The future of 3D bioprinting by Karen Dubbin Aether Science Director

In this article looking at the future of 3D printing, Karen Dubbin discusses the emerging 3D bioprinting sector.

3D bioprinting company, Aether recently appointed Karen Dubbin as science director. With degrees from MIT and Stanford in Materials Science and Engineering Dubbin is interested in biomaterials for regenerative medicine.

Her work at Ali Khademhosseini’s lab in the Harvard/MIT HST program looked at developing small tissue mimics for high throughput drug testing using thermo responsive molds. During her time with Sarah Heilshorn’s lab at Stanford, Dubbin worked on their injectable hydrogels for both cell transplantation and bioprinting applications.

As science director at Aether, Dubbin is currently developing a line of bio-inks, which the company expects to be available late 2017.

The future of 3D printing by Karen Dubbin, Science Director at Aether

The market for 3D printing of thermoplastics, thermosets, and metals has grown rapidly over the past 10 years, making 3D printing more accessible to large companies, academic labs, and individuals. The development of desktop printers and decrease in the cost of hardware and consumables have led to an increase in accessibility for the technology.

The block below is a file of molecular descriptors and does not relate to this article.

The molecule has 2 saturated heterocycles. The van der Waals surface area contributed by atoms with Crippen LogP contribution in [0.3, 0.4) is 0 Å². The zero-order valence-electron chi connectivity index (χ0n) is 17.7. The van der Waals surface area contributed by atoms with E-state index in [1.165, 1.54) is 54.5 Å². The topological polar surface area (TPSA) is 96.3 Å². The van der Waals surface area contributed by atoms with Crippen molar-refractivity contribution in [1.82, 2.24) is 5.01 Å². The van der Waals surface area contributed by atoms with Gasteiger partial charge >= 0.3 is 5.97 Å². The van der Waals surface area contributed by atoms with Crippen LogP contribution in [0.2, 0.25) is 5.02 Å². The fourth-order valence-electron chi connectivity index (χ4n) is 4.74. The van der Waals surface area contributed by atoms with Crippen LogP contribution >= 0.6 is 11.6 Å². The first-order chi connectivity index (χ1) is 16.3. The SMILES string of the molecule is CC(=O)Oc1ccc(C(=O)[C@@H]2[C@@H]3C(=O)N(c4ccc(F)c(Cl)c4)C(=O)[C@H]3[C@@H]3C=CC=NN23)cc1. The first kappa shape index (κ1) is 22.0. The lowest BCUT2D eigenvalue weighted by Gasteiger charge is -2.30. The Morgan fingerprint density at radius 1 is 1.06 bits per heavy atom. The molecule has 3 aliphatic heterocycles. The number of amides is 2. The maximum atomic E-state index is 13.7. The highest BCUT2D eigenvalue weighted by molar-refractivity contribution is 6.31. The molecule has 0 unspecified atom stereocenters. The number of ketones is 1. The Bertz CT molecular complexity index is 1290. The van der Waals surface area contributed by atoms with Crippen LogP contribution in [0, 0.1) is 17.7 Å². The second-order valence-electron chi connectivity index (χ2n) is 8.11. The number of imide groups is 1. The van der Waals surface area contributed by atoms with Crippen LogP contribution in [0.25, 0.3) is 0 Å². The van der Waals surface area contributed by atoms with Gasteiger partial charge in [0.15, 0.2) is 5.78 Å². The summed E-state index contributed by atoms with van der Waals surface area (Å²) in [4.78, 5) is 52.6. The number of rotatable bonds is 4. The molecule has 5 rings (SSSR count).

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Healthcare supply chains to digitise and automate, says new report

The automation and digitisation of healthcare supply chains will drive the development of future pharmaceutical supply chains, according to a report by DHL.

The report identified six transformational trends that would affect future healthcare supply chains: big data analytics; the internet of things; healthcare on demand; robotics and automation; augmented reality and additive manufacturing.

Bill Meahl, chief commercial officer, DHL said: “The Life Sciences and Healthcare sector is currently going through a transformational phase of its operating models and supply chains: The industry is affected by cost pressure from governments and regulatory authorities, changing consumer behaviour as well as the effects of digitalisation.”

The report states that big data will allow healthcare providers to make more informed decisions about the management of their operations by connecting all members of a healthcare system and combining data. This helps better predict demand and can cut cost and improves efficiency in Life Sciences logistics and supply chain operations.

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